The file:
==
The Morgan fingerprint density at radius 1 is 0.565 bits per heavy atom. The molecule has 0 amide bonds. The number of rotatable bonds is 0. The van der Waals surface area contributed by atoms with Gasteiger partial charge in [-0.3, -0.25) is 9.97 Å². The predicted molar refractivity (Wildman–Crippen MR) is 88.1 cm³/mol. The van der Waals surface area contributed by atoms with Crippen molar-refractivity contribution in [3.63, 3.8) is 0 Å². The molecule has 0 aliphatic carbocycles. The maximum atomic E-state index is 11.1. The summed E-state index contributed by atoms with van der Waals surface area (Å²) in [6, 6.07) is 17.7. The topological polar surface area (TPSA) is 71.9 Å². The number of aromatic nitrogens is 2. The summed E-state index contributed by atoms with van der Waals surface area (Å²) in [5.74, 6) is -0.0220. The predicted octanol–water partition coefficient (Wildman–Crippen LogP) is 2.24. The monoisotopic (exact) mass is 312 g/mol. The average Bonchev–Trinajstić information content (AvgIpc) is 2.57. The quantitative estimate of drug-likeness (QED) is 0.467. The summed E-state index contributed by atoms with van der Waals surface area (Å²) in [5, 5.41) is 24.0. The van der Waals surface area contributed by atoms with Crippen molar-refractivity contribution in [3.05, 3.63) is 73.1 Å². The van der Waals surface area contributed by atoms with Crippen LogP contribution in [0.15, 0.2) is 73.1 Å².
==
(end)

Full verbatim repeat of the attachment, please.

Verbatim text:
The Morgan fingerprint density at radius 1 is 0.565 bits per heavy atom. The molecule has 0 amide bonds. The number of rotatable bonds is 0. The van der Waals surface area contributed by atoms with Gasteiger partial charge in [-0.3, -0.25) is 9.97 Å². The predicted molar refractivity (Wildman–Crippen MR) is 88.1 cm³/mol. The van der Waals surface area contributed by atoms with Crippen molar-refractivity contribution in [3.63, 3.8) is 0 Å². The molecule has 0 aliphatic carbocycles. The maximum atomic E-state index is 11.1. The summed E-state index contributed by atoms with van der Waals surface area (Å²) in [6, 6.07) is 17.7. The topological polar surface area (TPSA) is 71.9 Å². The number of aromatic nitrogens is 2. The summed E-state index contributed by atoms with van der Waals surface area (Å²) in [5.74, 6) is -0.0220. The predicted octanol–water partition coefficient (Wildman–Crippen LogP) is 2.24. The monoisotopic (exact) mass is 312 g/mol. The average Bonchev–Trinajstić information content (AvgIpc) is 2.57. The quantitative estimate of drug-likeness (QED) is 0.467. The summed E-state index contributed by atoms with van der Waals surface area (Å²) in [5, 5.41) is 24.0. The van der Waals surface area contributed by atoms with Crippen molar-refractivity contribution in [3.05, 3.63) is 73.1 Å². The van der Waals surface area contributed by atoms with Crippen LogP contribution in [0.15, 0.2) is 73.1 Å².